On the morning of Nov. 3, Columbia Sportswear lost its pioneering maverick of a mother, the tough and sharp-witted chairwoman Gert Boyle. She was 95.
The first woman inducted into the Sporting Goods Association’s Industry Hall of Fame in 2003, Boyle was affectionately known as the “First Lady of Oregon” and widely revered as a badass in the Pacific Northwest for her unexpected and innovative disruption of what was traditionally an outdoorsman’s world.
She also thwarted an armed burglary at 86 by setting off a silent alarm with her hands tied, which only elevated her status as an icon.
“Gert’s relentless dedication to being the best made her a tough mother. One of her favorite sayings was, ‘It’s perfect. Now make it better.’ That, coupled with sheer resilience, made her a formidable force,” said Rebecca Armstrong, principal and managing director at North Inc., a Portland-based agency that has worked with Columbia Sportswear.
Boyle overcame plenty of adversity on her way to the top of a $2.8 billion (as of 2018) outdoor gear empire, and her story of durability is one that the company evokes in their promise to create “tested tough” products.
Her family fled Nazi Germany when she was 13 and settled down in Portland, Ore. There, during the last years of the Great Depression, her father, Paul Lamfrom, bought a hat manufacturing operation that formed the basis for Columbia.
Boyle took the reins of the company from her husband, Neal, who suffered a heart attack and died in December 1970. Embracing the technological feat of Gore-Tex and memorable marketing campaigns that adopted a signature caustic-but-playful approach, she brought Columbia back from the brink of bankruptcy along with her son, Timothy.
Jack Peterson, a former director of client services at Borders Perrin Norrander, told Adweek in 2002 that Boyle embodied everything the brand is about: “uncompromising quality and toughness.”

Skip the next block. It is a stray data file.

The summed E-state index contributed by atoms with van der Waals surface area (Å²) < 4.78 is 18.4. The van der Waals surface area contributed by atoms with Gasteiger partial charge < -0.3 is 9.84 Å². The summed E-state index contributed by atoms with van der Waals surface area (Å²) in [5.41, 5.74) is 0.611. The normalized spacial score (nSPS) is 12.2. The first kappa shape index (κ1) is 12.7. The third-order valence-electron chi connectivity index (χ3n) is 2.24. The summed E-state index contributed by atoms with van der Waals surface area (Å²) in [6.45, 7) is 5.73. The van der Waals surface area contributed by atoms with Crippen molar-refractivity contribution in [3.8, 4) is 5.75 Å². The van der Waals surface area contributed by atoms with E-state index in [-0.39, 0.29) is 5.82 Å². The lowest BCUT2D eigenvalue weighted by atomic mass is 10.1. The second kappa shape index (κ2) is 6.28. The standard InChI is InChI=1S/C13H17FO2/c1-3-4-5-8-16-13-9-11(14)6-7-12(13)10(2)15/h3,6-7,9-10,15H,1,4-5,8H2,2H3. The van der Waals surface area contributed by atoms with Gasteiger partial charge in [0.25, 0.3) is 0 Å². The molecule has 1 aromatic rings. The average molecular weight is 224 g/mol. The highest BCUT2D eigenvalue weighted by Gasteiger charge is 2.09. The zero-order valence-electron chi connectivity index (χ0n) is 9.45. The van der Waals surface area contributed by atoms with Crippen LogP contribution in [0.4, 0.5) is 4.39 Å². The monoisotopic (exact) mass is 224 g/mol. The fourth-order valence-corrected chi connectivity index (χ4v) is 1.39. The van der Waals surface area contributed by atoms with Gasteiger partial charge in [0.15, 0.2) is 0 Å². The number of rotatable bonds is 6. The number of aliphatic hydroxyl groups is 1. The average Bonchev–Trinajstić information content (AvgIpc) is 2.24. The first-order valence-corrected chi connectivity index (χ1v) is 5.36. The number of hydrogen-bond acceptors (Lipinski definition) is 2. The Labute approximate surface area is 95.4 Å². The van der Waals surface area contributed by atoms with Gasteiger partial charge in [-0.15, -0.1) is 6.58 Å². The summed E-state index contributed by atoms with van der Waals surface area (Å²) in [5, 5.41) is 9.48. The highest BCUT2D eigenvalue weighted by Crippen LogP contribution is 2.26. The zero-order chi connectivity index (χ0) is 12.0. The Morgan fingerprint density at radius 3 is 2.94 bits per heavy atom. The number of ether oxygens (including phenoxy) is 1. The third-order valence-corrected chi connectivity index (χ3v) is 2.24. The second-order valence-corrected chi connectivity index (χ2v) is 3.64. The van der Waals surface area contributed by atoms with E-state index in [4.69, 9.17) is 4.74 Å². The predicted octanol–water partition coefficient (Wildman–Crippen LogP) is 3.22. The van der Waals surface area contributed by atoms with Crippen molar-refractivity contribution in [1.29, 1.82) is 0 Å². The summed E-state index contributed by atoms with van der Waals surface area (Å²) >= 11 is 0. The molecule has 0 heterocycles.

Per The Oregonian, Boyle’s favorite bit from the wildly successful “One Tough Mother” ads that regularly featured “Ma Boyle” from 1984 to 2005 was a TV spot where she is seen driving a Zamboni around a hockey rink while her son is under the ice, breathing through a straw.
Other notable moments from the campaign included a print ad for the Boundary Peak Parka with the headline, “There’s nothing motherly about Mother Nature. Except maybe her big mountainous breasts.” Boyle’s comment reads: “I’ve got hot flashes to keep me warm. You’ll need something that zips.”
But she was more than just a star in a string of hilarious commercials. She was even more than just Columbia’s chairwoman.
“Gert continually gave to the growth of this state, its people and its future,” said Dylan Boyd, director of new program development of R/GA Ventures in Portland, referring to Boyle’s $100 million donation in 2014 to the Knight Cancer Institute at Oregon Health & Science University.
That donation helped hire close to 750 people, according to institute director Brian Druker.
Now, Boyle will continue to give to Oregon posthumously. According to the Portland Business Journal, her shares of the company, which are valued at about $850 million, will primarily be given to charitable foundations.
“I believe she was a true reflection of the motto of the state of Oregon: ‘She flies with her own wings,'” Boyd said. “Gert was a market maker, a change leader, and a catalyst for the apparel and footwear industry in this state. I only hope her legacy continues to inspire the next generation of makers, dreamers and tough mothers we are so fortunate to have and support in our state.”
When Boyle sat down with Adweek in 2015 for an interview to commemorate her return from her decade-long hiatus from Columbia Sportswear’s ads, we asked her to impart some wisdom for female entrepreneurs or CEOs.
Her nugget of advice? “Believe in yourself and never take no for an answer. At least, that’s worked for me.”
Boyle’s son Timothy, Columbia Sportswear’s current CEO, will act as the company’s chairman until a permanent one is named in January.